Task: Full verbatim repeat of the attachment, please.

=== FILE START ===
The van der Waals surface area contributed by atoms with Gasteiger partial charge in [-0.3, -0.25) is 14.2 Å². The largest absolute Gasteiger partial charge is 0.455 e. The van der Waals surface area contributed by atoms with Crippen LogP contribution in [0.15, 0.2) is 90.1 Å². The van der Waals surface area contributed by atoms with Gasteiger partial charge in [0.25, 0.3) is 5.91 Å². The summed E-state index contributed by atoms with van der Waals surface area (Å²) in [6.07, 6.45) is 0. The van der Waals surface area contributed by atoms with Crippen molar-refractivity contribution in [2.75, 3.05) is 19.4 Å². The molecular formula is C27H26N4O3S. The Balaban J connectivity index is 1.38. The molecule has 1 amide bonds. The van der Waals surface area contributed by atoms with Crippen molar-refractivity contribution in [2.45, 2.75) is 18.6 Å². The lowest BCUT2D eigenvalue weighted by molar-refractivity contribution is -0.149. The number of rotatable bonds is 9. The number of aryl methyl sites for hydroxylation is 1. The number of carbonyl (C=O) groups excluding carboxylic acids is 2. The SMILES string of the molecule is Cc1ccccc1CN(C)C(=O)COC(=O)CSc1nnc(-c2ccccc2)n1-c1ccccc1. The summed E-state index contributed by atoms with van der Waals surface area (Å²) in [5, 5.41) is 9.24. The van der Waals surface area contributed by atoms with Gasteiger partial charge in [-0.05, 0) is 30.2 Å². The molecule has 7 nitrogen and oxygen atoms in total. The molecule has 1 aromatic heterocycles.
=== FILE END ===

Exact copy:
The van der Waals surface area contributed by atoms with Gasteiger partial charge in [-0.3, -0.25) is 14.2 Å². The largest absolute Gasteiger partial charge is 0.455 e. The van der Waals surface area contributed by atoms with Crippen LogP contribution in [0.15, 0.2) is 90.1 Å². The van der Waals surface area contributed by atoms with Gasteiger partial charge in [0.25, 0.3) is 5.91 Å². The summed E-state index contributed by atoms with van der Waals surface area (Å²) in [6.07, 6.45) is 0. The van der Waals surface area contributed by atoms with Crippen molar-refractivity contribution in [2.75, 3.05) is 19.4 Å². The molecular formula is C27H26N4O3S. The Balaban J connectivity index is 1.38. The molecule has 1 amide bonds. The van der Waals surface area contributed by atoms with Crippen molar-refractivity contribution in [2.45, 2.75) is 18.6 Å². The lowest BCUT2D eigenvalue weighted by molar-refractivity contribution is -0.149. The number of rotatable bonds is 9. The number of aryl methyl sites for hydroxylation is 1. The number of carbonyl (C=O) groups excluding carboxylic acids is 2. The SMILES string of the molecule is Cc1ccccc1CN(C)C(=O)COC(=O)CSc1nnc(-c2ccccc2)n1-c1ccccc1. The summed E-state index contributed by atoms with van der Waals surface area (Å²) in [5, 5.41) is 9.24. The van der Waals surface area contributed by atoms with Gasteiger partial charge in [-0.05, 0) is 30.2 Å². The molecule has 7 nitrogen and oxygen atoms in total. The molecule has 1 aromatic heterocycles.